I can’t let May 23rd go by without giving a nod to the late, great Allan Sherman, whose occasional silly albums brought joy to so many people in the early 1960s. It’s said his popularity rocketed when President Kennedy was overheard singing one of his songs in a hotel lobby.
Like many others of his time, he had his own TV variety show (which probably aired too late for me). But my parents were fans and bought several of his albums: “My Son the Folk Singer,” “My Son the Celebrity,” “My Son the Nut,” and probably others.
As you can infer from the titles, Sherman was among a bumper crop of Jewish comedians and other show-biz types of his generation. Most of the songs are laced with “shticks and stones” that WASP-y little Howard didn’t understand.
But then, I also didn’t understand that “Don’t Buy the Liverwurst” was a riff on the spiritual “Down by the Riverside” that was sung by enslaved people on plantations in the Old South. To me it was a funny song with a great tune.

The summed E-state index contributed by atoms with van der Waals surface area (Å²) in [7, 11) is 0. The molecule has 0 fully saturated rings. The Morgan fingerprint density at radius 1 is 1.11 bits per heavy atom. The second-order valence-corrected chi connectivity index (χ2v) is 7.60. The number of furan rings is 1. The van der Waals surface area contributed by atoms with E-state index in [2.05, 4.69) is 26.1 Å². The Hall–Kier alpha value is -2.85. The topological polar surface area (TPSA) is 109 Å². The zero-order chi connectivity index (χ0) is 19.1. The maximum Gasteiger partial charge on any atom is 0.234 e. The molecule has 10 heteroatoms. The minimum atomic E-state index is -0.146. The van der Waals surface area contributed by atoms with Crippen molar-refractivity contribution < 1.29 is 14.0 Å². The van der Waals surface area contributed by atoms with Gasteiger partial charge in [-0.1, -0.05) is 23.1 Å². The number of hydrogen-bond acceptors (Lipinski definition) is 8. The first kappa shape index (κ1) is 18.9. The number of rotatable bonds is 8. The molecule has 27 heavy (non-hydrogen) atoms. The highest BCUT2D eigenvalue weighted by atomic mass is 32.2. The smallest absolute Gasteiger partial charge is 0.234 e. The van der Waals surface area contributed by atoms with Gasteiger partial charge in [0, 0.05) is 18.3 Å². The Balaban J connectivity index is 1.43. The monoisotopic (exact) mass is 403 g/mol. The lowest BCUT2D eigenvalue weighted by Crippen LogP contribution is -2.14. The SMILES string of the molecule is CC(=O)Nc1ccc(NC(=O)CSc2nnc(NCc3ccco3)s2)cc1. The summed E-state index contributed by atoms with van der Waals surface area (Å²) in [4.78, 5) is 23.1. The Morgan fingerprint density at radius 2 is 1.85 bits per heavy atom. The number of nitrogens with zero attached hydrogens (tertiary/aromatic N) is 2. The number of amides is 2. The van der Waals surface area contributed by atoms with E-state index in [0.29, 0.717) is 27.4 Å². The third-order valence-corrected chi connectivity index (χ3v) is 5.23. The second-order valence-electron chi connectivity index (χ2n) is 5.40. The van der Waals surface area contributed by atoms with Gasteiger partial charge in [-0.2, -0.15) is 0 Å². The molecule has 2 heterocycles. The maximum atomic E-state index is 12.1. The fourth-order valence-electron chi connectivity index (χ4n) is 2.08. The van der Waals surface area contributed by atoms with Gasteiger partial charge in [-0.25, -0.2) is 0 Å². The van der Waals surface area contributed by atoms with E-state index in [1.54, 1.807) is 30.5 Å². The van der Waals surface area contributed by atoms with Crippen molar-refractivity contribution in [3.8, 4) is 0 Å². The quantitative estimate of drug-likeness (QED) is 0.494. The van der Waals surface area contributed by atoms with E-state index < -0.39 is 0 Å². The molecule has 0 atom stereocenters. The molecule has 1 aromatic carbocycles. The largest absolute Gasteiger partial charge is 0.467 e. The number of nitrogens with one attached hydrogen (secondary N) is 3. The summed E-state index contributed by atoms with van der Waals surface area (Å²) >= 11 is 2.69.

I was allowed to play these albums and sing along, but only on the little portable record player in the basement. My parents were worried that the neighbors, who were the only Jewish family in the neighborhood, would take it the wrong way.
I’m not sure that there really was a wrong way to take Sherman’s comedy, which was clever and universal. Today he’s best known for “Hello Muddah, Hello Faddah,” which hit the top of the charts shortly before the British Invasion. I’ll leave you with that in this clip from “The Allan Sherman Show,” so you can sing along from Camp Granada: